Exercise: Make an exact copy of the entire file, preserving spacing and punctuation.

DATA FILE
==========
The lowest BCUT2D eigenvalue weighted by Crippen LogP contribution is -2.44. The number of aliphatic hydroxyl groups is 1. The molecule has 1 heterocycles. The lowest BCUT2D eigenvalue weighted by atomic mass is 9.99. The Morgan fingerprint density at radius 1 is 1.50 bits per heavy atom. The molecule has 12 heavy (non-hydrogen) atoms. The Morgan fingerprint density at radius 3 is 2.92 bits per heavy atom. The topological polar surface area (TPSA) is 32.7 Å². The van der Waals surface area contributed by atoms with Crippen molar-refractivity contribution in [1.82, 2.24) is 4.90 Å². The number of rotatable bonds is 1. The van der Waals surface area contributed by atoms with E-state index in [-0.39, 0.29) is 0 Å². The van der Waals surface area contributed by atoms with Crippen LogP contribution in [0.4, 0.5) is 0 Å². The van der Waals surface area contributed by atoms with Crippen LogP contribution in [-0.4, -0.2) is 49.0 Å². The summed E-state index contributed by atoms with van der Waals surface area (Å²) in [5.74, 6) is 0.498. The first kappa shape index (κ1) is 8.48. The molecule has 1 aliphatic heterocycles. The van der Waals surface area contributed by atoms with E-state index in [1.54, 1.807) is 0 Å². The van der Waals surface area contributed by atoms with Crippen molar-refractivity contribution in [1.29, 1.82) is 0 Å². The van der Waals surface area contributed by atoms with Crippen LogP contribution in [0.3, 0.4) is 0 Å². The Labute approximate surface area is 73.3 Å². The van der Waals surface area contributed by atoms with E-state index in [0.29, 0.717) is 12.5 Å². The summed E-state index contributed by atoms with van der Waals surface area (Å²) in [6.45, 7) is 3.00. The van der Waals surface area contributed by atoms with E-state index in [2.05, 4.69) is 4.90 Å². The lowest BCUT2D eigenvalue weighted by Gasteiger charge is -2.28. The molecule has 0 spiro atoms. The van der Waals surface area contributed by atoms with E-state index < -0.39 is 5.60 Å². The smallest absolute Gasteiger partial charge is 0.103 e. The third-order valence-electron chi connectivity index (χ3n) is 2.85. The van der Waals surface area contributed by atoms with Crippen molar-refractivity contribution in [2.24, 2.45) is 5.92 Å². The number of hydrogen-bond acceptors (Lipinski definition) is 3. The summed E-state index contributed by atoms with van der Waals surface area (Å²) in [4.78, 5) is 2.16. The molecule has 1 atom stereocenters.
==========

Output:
The lowest BCUT2D eigenvalue weighted by Crippen LogP contribution is -2.44. The number of aliphatic hydroxyl groups is 1. The molecule has 1 heterocycles. The lowest BCUT2D eigenvalue weighted by atomic mass is 9.99. The Morgan fingerprint density at radius 1 is 1.50 bits per heavy atom. The molecule has 12 heavy (non-hydrogen) atoms. The Morgan fingerprint density at radius 3 is 2.92 bits per heavy atom. The topological polar surface area (TPSA) is 32.7 Å². The van der Waals surface area contributed by atoms with Crippen molar-refractivity contribution in [1.82, 2.24) is 4.90 Å². The number of rotatable bonds is 1. The van der Waals surface area contributed by atoms with E-state index in [-0.39, 0.29) is 0 Å². The van der Waals surface area contributed by atoms with Crippen LogP contribution in [0.4, 0.5) is 0 Å². The van der Waals surface area contributed by atoms with Crippen LogP contribution in [-0.4, -0.2) is 49.0 Å². The summed E-state index contributed by atoms with van der Waals surface area (Å²) in [5.74, 6) is 0.498. The first kappa shape index (κ1) is 8.48. The molecule has 1 aliphatic heterocycles. The van der Waals surface area contributed by atoms with E-state index in [1.54, 1.807) is 0 Å². The van der Waals surface area contributed by atoms with Crippen molar-refractivity contribution in [1.29, 1.82) is 0 Å². The van der Waals surface area contributed by atoms with Crippen LogP contribution in [0.3, 0.4) is 0 Å². The Labute approximate surface area is 73.3 Å². The van der Waals surface area contributed by atoms with E-state index in [0.29, 0.717) is 12.5 Å². The summed E-state index contributed by atoms with van der Waals surface area (Å²) in [6.45, 7) is 3.00. The van der Waals surface area contributed by atoms with E-state index in [2.05, 4.69) is 4.90 Å². The lowest BCUT2D eigenvalue weighted by Gasteiger charge is -2.28. The molecule has 0 spiro atoms. The van der Waals surface area contributed by atoms with E-state index < -0.39 is 5.60 Å². The smallest absolute Gasteiger partial charge is 0.103 e. The third-order valence-electron chi connectivity index (χ3n) is 2.85. The van der Waals surface area contributed by atoms with Crippen molar-refractivity contribution in [2.24, 2.45) is 5.92 Å². The number of hydrogen-bond acceptors (Lipinski definition) is 3. The summed E-state index contributed by atoms with van der Waals surface area (Å²) in [4.78, 5) is 2.16. The molecule has 1 atom stereocenters.